It’s Paris Air Show week and in the traditional competition between the world’s two biggest aircraft manufacturer, Airbus is off to a flying start with the announcement of 50 A320s and 20 A380s sold already. But the real interest this week will be in demand for the firm’s first plane to be made from over 50 per cent composite material, the A350XWB, which conducted its maiden test flight on Friday.
Airbus has claimed the A350 is 25 per cent more fuel efficient than typical competitor craft, putting it into contention with the Boeing 787 Dreamliner, which has suffered several “teething” problems with electrical fires related to its lithium ion batteries in the last year (although Boeing has already announced an order for 10 Dreamliners this morning).
Paris will also be a chance to check out some more futuristic innovations. Airbus’s parent company EADS will be showcasing its latest developments in electric propulsion, which include a fully electric training aircraft propelled by two electric motors running ducted fans mounted on the fuselage. Read the full story here.
In the hope of fostering more aerospace innovation in Britain, the government has announced the allocation of £25m of research for the sector today. The money, to be distributed by the Technology Strategy Board, will be matched by winning small and medium aerospace suppliers looking to develop new technologies consistent with the government’s aerospace industrial strategy, which focuses on aerodynamics, propulsion, aerostructures and advanced electronic systems.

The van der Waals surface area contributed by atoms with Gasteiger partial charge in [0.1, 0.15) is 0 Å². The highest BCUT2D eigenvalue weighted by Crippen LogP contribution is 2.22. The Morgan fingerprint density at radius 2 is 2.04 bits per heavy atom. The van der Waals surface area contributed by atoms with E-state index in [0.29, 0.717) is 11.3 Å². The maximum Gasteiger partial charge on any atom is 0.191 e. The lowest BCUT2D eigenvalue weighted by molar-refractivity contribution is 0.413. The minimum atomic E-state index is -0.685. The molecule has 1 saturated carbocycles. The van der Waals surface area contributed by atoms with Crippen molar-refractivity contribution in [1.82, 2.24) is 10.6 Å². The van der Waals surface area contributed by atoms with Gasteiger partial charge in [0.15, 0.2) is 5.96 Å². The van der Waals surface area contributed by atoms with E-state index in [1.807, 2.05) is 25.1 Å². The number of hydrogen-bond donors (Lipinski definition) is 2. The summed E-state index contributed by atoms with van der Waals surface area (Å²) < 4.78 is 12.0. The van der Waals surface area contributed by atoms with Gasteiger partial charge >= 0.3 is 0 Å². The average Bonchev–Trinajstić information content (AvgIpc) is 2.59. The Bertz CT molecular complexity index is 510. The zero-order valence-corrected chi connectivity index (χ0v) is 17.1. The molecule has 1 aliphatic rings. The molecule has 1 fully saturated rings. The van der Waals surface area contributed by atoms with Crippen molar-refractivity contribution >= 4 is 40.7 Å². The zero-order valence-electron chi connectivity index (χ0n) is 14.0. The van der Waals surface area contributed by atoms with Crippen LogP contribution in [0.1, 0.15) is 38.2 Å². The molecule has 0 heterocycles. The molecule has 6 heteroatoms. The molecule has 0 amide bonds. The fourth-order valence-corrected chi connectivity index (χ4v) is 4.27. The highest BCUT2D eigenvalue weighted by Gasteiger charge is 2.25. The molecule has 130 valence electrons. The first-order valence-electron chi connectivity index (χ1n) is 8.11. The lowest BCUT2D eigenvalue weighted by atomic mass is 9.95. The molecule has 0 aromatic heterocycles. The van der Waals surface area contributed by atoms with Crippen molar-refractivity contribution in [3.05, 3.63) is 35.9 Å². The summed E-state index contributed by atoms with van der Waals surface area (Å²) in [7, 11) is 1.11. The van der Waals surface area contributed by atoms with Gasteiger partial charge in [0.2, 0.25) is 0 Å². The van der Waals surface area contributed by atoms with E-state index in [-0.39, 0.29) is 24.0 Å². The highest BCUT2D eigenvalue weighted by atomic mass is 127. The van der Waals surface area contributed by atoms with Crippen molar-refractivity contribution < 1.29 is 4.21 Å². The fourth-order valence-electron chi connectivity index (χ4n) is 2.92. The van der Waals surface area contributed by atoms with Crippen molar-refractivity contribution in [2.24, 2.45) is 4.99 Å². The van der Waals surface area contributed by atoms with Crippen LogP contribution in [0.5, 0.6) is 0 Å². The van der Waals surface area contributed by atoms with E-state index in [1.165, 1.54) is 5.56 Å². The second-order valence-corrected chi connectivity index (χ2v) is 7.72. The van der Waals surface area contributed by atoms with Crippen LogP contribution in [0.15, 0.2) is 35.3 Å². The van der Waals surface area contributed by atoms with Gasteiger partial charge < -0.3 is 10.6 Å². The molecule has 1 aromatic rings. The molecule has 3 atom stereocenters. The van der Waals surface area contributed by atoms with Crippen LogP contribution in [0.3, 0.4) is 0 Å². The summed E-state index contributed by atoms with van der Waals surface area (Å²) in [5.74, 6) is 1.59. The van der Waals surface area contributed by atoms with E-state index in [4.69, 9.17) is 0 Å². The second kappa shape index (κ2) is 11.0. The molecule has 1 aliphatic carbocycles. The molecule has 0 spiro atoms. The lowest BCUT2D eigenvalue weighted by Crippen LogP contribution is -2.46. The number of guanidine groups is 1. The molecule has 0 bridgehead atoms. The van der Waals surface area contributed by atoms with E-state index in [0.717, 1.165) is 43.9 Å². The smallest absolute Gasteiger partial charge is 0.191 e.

Across the Atlantic, the solar-powered plane attempting to fly across America has completed the penultimate leg of its journey by landing in Washington DC yesterday despite difficult weather conditions that forced the pilots to make some dramatic changes to their flight plan.
Solar Impulse took off from St Louis on Friday but strong cross and head winds meant the craft, flown by its Swiss pilots Bertrand Piccard and André Borschberg, couldn’t reach the US capital within 24 hours and had to make a pit-stop in Cinncinati before resuming its journey.
The final leg of the voyage will be attempted early next month when the pair will head for New York, completing the cross-continental journey that began in San Francisco in May.
And finally, away from aerospace, the Royal Academy of Engineering is gearing up for a conference on medical technology innovation on Wednesday that will showcase the latest developments in the sector.
Experts will discuss innovations including biological scaffolds for tissue repair and regeneration, work on medical robots and modern prosthetics, and will predict which technologies NHS patients should expect to see in the next five to 10 years.